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Rolls Royce "Spey" Table

Rolls Royce

Rolls Royce "Spey" Table

Place of Origin England

Date of Manufacture Circa 1970

Dimensions H 41.0cm  |  16.1in
W 97.0cm  |  38.2in
D 97.0cm  |  38.2in

A turbine table with a turbine from a Rolls Royce Spey jet engine used to a power a Hawker Siddeley Nimrod, circa 1970.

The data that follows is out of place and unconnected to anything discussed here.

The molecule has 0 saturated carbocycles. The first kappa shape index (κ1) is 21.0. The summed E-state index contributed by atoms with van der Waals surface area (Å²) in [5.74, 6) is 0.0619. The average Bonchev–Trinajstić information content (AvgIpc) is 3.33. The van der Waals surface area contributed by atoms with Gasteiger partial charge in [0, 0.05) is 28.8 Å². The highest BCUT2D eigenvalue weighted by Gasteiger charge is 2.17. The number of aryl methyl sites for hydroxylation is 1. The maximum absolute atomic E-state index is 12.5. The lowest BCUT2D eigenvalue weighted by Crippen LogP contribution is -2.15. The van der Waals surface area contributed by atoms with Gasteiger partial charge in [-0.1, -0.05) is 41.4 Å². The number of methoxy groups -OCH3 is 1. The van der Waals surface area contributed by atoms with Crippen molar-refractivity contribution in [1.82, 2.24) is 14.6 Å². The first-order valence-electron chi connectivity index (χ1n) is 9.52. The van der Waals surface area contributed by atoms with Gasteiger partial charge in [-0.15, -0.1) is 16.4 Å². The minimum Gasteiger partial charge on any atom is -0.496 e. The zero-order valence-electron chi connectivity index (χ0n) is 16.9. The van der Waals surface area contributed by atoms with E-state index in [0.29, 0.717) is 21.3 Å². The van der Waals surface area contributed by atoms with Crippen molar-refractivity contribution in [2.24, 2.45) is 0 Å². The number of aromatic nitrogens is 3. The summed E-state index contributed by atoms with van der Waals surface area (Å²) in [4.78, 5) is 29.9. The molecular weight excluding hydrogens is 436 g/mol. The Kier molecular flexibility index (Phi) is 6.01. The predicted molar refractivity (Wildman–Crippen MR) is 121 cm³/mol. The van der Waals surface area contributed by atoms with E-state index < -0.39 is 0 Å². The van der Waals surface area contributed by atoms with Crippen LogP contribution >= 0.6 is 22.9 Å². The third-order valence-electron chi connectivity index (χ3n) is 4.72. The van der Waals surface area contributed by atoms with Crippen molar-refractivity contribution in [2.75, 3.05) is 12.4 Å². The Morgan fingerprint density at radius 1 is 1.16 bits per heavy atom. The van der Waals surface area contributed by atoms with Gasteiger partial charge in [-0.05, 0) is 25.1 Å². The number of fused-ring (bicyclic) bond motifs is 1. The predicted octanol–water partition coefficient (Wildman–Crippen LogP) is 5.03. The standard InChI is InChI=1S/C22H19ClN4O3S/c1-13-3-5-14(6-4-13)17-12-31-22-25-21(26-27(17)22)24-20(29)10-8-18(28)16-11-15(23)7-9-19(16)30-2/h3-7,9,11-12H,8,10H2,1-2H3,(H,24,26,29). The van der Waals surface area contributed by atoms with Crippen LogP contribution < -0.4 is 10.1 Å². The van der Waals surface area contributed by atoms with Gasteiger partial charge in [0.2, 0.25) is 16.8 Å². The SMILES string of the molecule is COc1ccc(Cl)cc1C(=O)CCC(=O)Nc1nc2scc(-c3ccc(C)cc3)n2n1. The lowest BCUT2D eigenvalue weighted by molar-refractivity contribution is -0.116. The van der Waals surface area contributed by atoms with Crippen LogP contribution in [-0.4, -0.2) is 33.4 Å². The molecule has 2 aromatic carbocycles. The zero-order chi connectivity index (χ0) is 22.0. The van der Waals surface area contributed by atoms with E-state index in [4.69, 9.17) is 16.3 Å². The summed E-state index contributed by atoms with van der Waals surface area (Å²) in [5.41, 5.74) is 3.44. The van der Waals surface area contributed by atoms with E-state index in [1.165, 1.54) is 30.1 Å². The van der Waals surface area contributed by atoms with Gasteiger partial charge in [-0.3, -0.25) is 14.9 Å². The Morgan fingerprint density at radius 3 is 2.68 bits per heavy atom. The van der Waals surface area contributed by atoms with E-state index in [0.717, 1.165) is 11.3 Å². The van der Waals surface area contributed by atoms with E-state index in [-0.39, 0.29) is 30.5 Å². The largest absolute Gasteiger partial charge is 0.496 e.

The Rolls-Royce Spey is a low-bypass turbofan engine originally designed and manufactured by Rolls-Royce that has been in widespread service for over 40 years. Intended for the civilian jet airliner market when it was being designed in the late 1950's, the Spey concept was also used in various military engines, the militarized version of the Spey, was designated the RB.168, and was used on the Blackburn Buccaneer, McDonnell Douglas F-4 Phantom II, and the Hawker Siddeley Nimrod MR1/MR2 which this turbine formerly powered. 2 afterburning Spey RB.168s also powered Richard Noble’s jet-propelled car Thrust SSC, which set the World Land Speed Record, on 15 October 1997, when it achieved a speed of 1,228 km/h (763 mph) and became the first car to officially break the sound barrier in the Black Rock Desert in Nevada.

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